Generative AI lures DevOps and SecOps into risky territory

Application security leaders are more optimistic than developer leaders on generative AI, though both agree it will lead to more pervasive security vulnerabilities in software development, according to Sonatype.

generative AI software development

According to the surveyed DevOps and SecOps leaders, 97% are using the technology today, with 74% reporting they feel pressure to use it despite identified security risks.

In fact, most respondents agree that security risks are their biggest concern associated with the technology, underscoring the critical need for responsible AI adoption that will enhance both software and security.

SecOps teams save more time

While DevOps and SecOps respondents hold similar outlooks on generative AI in most cases, there are notable differences with regards to adoption and productivity.

45% of SecOps leaders have already implemented generative AI into the software development process, compared to 31% for DevOps. SecOps leaders see greater time savings than their DevOps counterparts, with 57% saying generative AI saves them at least 6 hours a week compared to only 31% of DevOps respondents.

When asked about the most positive impacts of this technology, DevOps respondents report faster software development (16%) and more secure software (15%). SecOps leaders cite increased productivity (21%) and faster issue identification/resolution (16%) as the top benefits.

More than three-quarters of DevOps leaders say the use of generative AI will result in more vulnerabilities in open-source code. Surprisingly, SecOps leaders are less concerned at 58%. Further, 42% of DevOps respondents and 40% of SecOps leaders say lack of regulation could deter developers from contributing to open-source projects.

DevOps and SecOps leaders both want more regulation

Asked who they believe is responsible for regulating the use of generative AI, 59% of DevOps respondents and 78% of SecOps say both the government and individual companies should be responsible for regulation.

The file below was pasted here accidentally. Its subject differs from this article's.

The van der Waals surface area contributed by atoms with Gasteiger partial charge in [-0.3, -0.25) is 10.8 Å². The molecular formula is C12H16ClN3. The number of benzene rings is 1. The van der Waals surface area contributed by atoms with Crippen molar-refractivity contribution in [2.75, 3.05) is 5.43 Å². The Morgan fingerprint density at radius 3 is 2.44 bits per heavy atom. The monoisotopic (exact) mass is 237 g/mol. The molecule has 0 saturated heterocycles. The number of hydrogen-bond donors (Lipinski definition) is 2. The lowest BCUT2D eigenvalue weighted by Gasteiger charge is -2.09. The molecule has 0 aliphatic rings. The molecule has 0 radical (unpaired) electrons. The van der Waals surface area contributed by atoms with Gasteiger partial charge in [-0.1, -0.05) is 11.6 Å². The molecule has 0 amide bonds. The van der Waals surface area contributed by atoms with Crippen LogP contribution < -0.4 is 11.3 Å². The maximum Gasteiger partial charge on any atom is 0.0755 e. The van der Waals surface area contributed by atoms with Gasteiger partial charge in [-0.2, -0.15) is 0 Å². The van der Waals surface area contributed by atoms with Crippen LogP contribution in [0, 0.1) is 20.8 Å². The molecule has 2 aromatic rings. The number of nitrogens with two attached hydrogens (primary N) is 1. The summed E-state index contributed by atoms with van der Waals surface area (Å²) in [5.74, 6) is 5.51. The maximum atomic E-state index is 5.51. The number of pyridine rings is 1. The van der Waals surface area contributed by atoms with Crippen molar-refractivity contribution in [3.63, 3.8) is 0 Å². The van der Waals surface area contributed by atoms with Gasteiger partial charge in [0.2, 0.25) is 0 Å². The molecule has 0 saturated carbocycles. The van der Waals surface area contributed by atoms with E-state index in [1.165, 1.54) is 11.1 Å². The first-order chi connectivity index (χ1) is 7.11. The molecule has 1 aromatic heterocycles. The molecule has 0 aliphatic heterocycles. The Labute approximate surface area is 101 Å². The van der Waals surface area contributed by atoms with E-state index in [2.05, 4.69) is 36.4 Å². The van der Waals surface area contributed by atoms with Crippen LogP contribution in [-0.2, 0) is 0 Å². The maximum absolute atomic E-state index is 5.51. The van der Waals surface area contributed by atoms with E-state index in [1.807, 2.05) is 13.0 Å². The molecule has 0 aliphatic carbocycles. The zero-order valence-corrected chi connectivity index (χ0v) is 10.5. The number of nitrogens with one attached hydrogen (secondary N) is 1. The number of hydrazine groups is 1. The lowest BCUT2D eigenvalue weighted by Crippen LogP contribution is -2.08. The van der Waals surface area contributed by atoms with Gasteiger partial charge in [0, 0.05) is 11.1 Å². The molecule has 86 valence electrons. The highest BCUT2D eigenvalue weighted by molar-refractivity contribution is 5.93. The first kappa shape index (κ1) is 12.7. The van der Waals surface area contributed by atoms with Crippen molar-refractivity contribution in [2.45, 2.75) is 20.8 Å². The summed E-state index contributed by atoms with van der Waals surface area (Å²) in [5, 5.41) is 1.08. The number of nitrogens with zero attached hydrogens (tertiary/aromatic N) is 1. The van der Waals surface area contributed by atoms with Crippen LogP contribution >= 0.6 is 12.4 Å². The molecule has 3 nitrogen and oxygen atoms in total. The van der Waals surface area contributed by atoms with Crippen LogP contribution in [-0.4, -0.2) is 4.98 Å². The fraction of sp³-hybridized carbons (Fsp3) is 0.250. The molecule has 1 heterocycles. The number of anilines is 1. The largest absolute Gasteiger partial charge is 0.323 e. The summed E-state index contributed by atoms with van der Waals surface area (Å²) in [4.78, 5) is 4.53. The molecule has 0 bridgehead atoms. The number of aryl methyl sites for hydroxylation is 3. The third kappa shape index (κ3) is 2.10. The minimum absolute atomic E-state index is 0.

“The AI era feels like the early days of open source, like we’re building the plane as we’re flying it in terms of security, policy and regulation,” said Brian Fox, CTO at Sonatype. “Adoption has been widespread across the board, and the software development cycle is no exception. While productivity dividends are clear, our data also exposes a concerning, hand-in-hand reality: the security threats posed by this still-nascent technology. With every innovation cycle comes new risk, and it’s paramount that developers and application security leaders eye AI adoption with an eye for safety and security.“

The licensing and compensation debate was also top of mind for both groups – without it, developers could be left in legal limbo dealing with plagiarism claims against LLMs. Notably, rulings against copyright protection for AI generated art have already prompted discussion about how much human input is necessary to meet what current law defines as true authorship.

Respondents agreed that creators should own the copyright for AI generated output in the absence of copyright law (40%), and both overwhelmingly agreed that developers should be compensated for the code they wrote if it’s used in open-source artifacts in LLMs (DevOps 93% vs. SecOps 88%).

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